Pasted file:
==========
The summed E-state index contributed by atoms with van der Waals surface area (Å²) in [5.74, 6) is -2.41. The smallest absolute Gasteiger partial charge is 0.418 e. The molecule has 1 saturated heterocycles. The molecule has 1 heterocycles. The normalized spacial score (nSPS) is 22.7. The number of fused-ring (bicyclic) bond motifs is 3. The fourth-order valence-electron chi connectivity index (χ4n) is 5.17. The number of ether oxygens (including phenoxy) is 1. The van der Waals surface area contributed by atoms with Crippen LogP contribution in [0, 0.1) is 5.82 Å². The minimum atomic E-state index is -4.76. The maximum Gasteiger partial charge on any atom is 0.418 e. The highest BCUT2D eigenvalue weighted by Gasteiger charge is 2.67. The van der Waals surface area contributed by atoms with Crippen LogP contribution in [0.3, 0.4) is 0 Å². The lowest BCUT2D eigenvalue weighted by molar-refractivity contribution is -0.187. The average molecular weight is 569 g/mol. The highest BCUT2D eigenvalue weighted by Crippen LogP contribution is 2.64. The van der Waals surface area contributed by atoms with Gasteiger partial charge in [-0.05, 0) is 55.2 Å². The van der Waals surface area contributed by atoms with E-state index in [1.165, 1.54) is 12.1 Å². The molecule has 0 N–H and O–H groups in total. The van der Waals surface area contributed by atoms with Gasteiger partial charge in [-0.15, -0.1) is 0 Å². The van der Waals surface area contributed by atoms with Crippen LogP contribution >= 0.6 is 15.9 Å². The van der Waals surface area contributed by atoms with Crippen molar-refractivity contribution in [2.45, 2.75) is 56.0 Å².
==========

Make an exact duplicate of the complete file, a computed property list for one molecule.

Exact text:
The summed E-state index contributed by atoms with van der Waals surface area (Å²) in [5.74, 6) is -2.41. The smallest absolute Gasteiger partial charge is 0.418 e. The molecule has 1 saturated heterocycles. The molecule has 1 heterocycles. The normalized spacial score (nSPS) is 22.7. The number of fused-ring (bicyclic) bond motifs is 3. The fourth-order valence-electron chi connectivity index (χ4n) is 5.17. The number of ether oxygens (including phenoxy) is 1. The van der Waals surface area contributed by atoms with Crippen LogP contribution in [0, 0.1) is 5.82 Å². The minimum atomic E-state index is -4.76. The maximum Gasteiger partial charge on any atom is 0.418 e. The highest BCUT2D eigenvalue weighted by Gasteiger charge is 2.67. The van der Waals surface area contributed by atoms with Crippen LogP contribution in [0.3, 0.4) is 0 Å². The lowest BCUT2D eigenvalue weighted by molar-refractivity contribution is -0.187. The average molecular weight is 569 g/mol. The highest BCUT2D eigenvalue weighted by Crippen LogP contribution is 2.64. The van der Waals surface area contributed by atoms with Gasteiger partial charge in [-0.05, 0) is 55.2 Å². The van der Waals surface area contributed by atoms with E-state index in [1.165, 1.54) is 12.1 Å². The molecule has 0 N–H and O–H groups in total. The van der Waals surface area contributed by atoms with Gasteiger partial charge in [-0.15, -0.1) is 0 Å². The van der Waals surface area contributed by atoms with Crippen LogP contribution >= 0.6 is 15.9 Å². The van der Waals surface area contributed by atoms with Crippen molar-refractivity contribution in [2.45, 2.75) is 56.0 Å².